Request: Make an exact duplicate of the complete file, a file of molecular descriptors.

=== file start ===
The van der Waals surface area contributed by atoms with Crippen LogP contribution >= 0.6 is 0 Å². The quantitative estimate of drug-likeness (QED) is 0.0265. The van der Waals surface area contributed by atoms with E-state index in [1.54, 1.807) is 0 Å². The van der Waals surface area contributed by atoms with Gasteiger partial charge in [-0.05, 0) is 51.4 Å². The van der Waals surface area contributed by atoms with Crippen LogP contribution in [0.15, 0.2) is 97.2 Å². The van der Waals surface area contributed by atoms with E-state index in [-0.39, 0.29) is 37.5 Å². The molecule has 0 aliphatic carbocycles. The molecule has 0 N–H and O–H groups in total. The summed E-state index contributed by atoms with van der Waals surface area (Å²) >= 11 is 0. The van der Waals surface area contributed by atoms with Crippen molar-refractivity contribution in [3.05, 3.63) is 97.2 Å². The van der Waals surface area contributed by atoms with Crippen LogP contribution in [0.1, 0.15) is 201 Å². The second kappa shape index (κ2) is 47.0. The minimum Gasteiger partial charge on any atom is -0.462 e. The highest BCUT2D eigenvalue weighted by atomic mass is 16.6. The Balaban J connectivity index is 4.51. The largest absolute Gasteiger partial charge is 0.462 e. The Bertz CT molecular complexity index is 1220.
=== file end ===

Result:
The van der Waals surface area contributed by atoms with Crippen LogP contribution >= 0.6 is 0 Å². The quantitative estimate of drug-likeness (QED) is 0.0265. The van der Waals surface area contributed by atoms with E-state index in [1.54, 1.807) is 0 Å². The van der Waals surface area contributed by atoms with Gasteiger partial charge in [-0.05, 0) is 51.4 Å². The van der Waals surface area contributed by atoms with Crippen LogP contribution in [0.15, 0.2) is 97.2 Å². The van der Waals surface area contributed by atoms with E-state index in [-0.39, 0.29) is 37.5 Å². The molecule has 0 aliphatic carbocycles. The molecule has 0 N–H and O–H groups in total. The summed E-state index contributed by atoms with van der Waals surface area (Å²) >= 11 is 0. The van der Waals surface area contributed by atoms with Crippen molar-refractivity contribution in [3.05, 3.63) is 97.2 Å². The van der Waals surface area contributed by atoms with Crippen LogP contribution in [0.1, 0.15) is 201 Å². The second kappa shape index (κ2) is 47.0. The minimum Gasteiger partial charge on any atom is -0.462 e. The highest BCUT2D eigenvalue weighted by atomic mass is 16.6. The Balaban J connectivity index is 4.51. The largest absolute Gasteiger partial charge is 0.462 e. The Bertz CT molecular complexity index is 1220.